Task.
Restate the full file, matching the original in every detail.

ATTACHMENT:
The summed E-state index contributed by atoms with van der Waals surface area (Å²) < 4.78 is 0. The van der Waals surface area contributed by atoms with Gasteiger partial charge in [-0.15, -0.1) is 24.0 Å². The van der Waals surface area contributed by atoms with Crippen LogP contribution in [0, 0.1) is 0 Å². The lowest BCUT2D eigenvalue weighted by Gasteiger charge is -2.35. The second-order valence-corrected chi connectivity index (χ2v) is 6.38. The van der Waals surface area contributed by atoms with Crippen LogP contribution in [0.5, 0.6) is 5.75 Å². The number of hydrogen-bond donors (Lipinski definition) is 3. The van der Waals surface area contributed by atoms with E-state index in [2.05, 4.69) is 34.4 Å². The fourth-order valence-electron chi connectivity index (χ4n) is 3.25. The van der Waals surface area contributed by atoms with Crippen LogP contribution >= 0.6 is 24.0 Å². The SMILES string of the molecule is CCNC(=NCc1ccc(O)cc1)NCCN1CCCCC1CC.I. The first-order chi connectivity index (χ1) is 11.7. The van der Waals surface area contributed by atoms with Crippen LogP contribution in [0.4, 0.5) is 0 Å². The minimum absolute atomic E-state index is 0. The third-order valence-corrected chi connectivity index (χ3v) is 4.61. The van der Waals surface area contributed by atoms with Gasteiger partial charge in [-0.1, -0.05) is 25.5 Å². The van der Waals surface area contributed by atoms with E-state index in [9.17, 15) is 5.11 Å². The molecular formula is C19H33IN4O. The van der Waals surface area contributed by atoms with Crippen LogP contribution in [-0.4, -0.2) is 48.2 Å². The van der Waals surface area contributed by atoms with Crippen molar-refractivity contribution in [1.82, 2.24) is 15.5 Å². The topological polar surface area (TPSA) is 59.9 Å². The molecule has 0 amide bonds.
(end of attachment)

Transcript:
The summed E-state index contributed by atoms with van der Waals surface area (Å²) < 4.78 is 0. The van der Waals surface area contributed by atoms with Gasteiger partial charge in [-0.15, -0.1) is 24.0 Å². The van der Waals surface area contributed by atoms with Crippen LogP contribution in [0, 0.1) is 0 Å². The lowest BCUT2D eigenvalue weighted by Gasteiger charge is -2.35. The second-order valence-corrected chi connectivity index (χ2v) is 6.38. The van der Waals surface area contributed by atoms with Crippen LogP contribution in [0.5, 0.6) is 5.75 Å². The number of hydrogen-bond donors (Lipinski definition) is 3. The van der Waals surface area contributed by atoms with E-state index in [2.05, 4.69) is 34.4 Å². The fourth-order valence-electron chi connectivity index (χ4n) is 3.25. The van der Waals surface area contributed by atoms with Crippen LogP contribution >= 0.6 is 24.0 Å². The SMILES string of the molecule is CCNC(=NCc1ccc(O)cc1)NCCN1CCCCC1CC.I. The first-order chi connectivity index (χ1) is 11.7. The van der Waals surface area contributed by atoms with Crippen LogP contribution in [0.4, 0.5) is 0 Å². The minimum absolute atomic E-state index is 0. The third-order valence-corrected chi connectivity index (χ3v) is 4.61. The van der Waals surface area contributed by atoms with Gasteiger partial charge in [-0.1, -0.05) is 25.5 Å². The van der Waals surface area contributed by atoms with E-state index in [9.17, 15) is 5.11 Å². The molecular formula is C19H33IN4O. The van der Waals surface area contributed by atoms with Crippen LogP contribution in [-0.4, -0.2) is 48.2 Å². The van der Waals surface area contributed by atoms with Crippen molar-refractivity contribution in [1.82, 2.24) is 15.5 Å². The topological polar surface area (TPSA) is 59.9 Å². The molecule has 0 amide bonds.